The Caribbean, along with other small island developing states (SIDS), have advocated for restricting global warming to 1.5 °C above pre-industrial levels by the end of the current century. Solar radiation management (SRM) may be one way to achieve this goal. This paper examines the mean Caribbean climate under various scenarios of an SRM-altered versus an SRM-unaltered world for three global warming targets, namely, 1.5, 2.0 and 2.5 °C above pre-industrial levels. Data from the Geoengineering Model Intercomparison Project Phase 1 (GeoMIP1) were examined for two SRM scenarios: the G3 experiment where there is a gradual injection of sulfur dioxide (SO2
) into the tropical lower stratosphere starting in 2020 and terminating after 50 years, and the G4 experiment where a fixed 5 Teragram (Tg) of SO2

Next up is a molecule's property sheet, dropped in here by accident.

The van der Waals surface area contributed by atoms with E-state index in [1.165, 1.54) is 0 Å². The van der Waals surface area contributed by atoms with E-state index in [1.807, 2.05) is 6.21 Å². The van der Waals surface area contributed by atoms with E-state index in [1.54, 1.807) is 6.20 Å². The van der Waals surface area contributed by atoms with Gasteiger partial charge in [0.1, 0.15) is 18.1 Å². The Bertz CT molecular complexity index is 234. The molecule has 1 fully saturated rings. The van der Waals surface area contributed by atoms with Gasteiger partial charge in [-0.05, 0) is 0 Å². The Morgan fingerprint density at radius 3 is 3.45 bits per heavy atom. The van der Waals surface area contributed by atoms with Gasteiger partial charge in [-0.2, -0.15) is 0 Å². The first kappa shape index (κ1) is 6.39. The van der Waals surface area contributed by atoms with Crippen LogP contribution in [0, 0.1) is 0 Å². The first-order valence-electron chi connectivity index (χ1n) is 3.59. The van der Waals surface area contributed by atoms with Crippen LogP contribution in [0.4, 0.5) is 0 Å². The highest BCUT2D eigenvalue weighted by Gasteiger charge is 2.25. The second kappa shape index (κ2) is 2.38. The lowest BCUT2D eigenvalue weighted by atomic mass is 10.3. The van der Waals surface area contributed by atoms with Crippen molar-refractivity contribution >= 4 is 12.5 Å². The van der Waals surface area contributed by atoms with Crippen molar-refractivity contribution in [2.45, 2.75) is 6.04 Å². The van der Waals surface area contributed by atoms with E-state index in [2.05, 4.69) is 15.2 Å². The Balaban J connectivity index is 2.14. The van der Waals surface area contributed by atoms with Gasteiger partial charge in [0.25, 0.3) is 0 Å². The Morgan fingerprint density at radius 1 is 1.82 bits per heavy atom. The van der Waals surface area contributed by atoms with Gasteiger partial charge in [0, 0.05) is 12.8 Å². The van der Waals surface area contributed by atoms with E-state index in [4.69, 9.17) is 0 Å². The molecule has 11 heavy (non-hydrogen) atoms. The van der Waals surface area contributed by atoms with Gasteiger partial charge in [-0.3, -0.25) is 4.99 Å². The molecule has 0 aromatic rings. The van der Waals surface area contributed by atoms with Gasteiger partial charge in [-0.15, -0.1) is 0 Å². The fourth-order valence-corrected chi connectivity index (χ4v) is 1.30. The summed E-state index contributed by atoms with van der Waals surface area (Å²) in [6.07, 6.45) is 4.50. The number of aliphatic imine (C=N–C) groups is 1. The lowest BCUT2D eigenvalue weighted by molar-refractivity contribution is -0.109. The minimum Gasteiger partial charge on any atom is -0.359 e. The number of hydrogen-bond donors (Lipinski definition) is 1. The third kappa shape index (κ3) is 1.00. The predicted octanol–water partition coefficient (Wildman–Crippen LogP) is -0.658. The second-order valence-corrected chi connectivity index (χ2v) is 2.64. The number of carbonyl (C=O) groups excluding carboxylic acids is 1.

per year is injected into the atmosphere starting in 2020 and ending after 50 years. The results show that SRM has the potential to delay attainment of the 1.5, 2.0 and 2.5 °C global warming targets. The extent of the delay varies depending on the SRM methodology but may be beyond mid-century for the 1.5 °C goal. In comparison, however, the higher temperature thresholds are both still attained before the end of century once SRM is ceased, raising questions about the value of the initial delay. The application of SRM also significantly alters mean Caribbean climate during the global warming target years (determined for a representative concentration pathway 4.5 (RCP4.5) world without SRM). The Caribbean is generally cooler but drier during the 1.5 °C years and similarly cool but less dry for years corresponding to the higher temperature targets. Finally, the mean Caribbean climate at 1.5 °C differs if the global warming target is achieved under SRM versus RCP4.5. The same is true for the higher warming targets. The implications of all the results are discussed as a background for determining whether SRM represents a viable consideration for Caribbean SIDS to achieve their “1.5 to stay alive” goal.
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